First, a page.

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Function Reference: optiPID

Example Script: optiPID

Numerical optimization of a PID controller using an objective function.

The objective function is located in the file optiPIDfun. Type which optiPID to locate, edit optiPID to open and simply optiPID to run the example file. In this example called optiPID, loosely based on [1], it is assumed that the plant $$ P(s) = \frac{1}{(s^{2} + s + 1)(s + 1)^{4}} $$ is controlled by a PID controller with second-order roll-off $$ C(s) = K_P (1 + \frac{1}{T_Is} + T_D s) \frac{1}{(\tau s + 1)^{2}} $$ in the usual negative feedback structure $$ T(s) = \frac{L(s)}{1 + L(s)} = \frac{P(s) C(s)}{1 + P(s)C(s)} $$ The plant P(s) is of higher order but benign. The initial values for the controller parameters \(K_P,T_I\mbox{ and } T_D\) are obtained by applying the Astroem and Haegglund rules [2]. These values are to be improved using a numerical optimization as shown below. As with all numerical methods, this approach can never guarantee that a proposed solution is a global minimum. Therefore, good initial guesses for the parameters to be optimized are very important. The Octave function fminsearch minimizes the objective function J, which is chosen to be $$ J(K_P, T_I, T_D) = \mu_1 \int_0^{\infty} \! t |e(t)| dt + \mu_2 (|| y(t) ||_{\infty} - 1) + \mu_3 ||S(jw)||_{\infty} $$ This particular objective function penalizes the integral of time-weighted absolute error $$ ITAE = \int_0^{\infty} \! t |e(t)| dt $$ and the maximum overshoot $$ y_{max} - 1 = || y(t) ||_{\infty} - 1 $$ to a unity reference step \(r(t) = \varepsilon (t)\) in the time domain. In the frequency domain, the sensitivity \(M_s = ||S(jw)||_{\infty}\) is minimized for good robustness, where S(s) denotes the sensitivity transfer function $$ S(s) = \frac{1}{1 + L(s)} = \frac{1}{1 + P(s)\,C(s)} $$ The constants \(\mu_1,\, \mu_2 \mbox{ and } \mu_3\) are relative weighting factors or «tuning knobs» which reflect the importance of the different design goals. Varying these factors corresponds to changing the emphasis from, say, high performance to good robustness. The main advantage of this approach is the possibility to explore the tradeoffs of the design problem in a systematic way. In a first approach, all three design objectives are weigthed equally. In subsequent iterations, the parameters \(\mu_1 = 1,\, \mu_2 = 10 \mbox{ and } \mu_3 = 20\) are found to yield satisfactory closed-loop performance. This controller results in a system with virtually no overshoot and a phase margin of 64 degrees.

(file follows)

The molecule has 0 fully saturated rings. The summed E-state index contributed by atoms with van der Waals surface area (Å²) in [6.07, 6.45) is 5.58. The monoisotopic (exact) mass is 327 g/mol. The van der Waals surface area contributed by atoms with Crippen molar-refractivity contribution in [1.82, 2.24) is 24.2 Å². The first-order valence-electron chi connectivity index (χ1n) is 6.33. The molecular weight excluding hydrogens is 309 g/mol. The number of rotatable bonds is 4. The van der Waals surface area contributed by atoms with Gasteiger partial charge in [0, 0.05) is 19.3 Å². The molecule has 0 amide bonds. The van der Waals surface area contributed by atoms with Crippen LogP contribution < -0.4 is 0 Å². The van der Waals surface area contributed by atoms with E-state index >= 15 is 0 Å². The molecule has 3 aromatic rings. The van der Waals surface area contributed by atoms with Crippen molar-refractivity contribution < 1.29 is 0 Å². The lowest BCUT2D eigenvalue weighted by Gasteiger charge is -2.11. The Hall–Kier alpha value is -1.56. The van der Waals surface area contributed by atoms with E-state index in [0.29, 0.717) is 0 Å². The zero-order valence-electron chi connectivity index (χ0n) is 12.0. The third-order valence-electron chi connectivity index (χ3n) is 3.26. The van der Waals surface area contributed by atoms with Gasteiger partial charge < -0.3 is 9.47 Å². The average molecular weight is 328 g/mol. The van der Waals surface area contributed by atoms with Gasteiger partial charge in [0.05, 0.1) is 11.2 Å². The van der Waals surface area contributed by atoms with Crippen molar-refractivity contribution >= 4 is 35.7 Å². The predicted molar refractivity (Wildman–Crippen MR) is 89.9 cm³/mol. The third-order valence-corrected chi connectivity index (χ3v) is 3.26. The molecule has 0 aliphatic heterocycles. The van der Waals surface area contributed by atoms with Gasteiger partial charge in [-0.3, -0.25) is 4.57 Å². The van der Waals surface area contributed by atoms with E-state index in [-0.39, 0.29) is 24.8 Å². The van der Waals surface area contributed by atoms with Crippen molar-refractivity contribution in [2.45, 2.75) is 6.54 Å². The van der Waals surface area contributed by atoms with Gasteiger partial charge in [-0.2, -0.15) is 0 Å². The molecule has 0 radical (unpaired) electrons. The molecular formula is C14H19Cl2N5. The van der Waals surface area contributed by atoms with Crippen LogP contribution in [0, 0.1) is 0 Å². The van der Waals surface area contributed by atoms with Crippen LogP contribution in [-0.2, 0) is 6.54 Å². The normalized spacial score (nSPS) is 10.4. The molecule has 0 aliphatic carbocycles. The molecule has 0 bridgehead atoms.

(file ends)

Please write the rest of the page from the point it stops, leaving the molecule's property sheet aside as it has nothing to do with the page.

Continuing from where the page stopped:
[1] Guzzella, L. Analysis and Design of SISO Control Systems, VDF Hochschulverlag, ETH Zurich, 2007
[2] Astroem, K. and Haegglund, T. PID Controllers: Theory, Design and Tuning, Second Edition, Instrument Society of America, 1995

Source Code: optiPID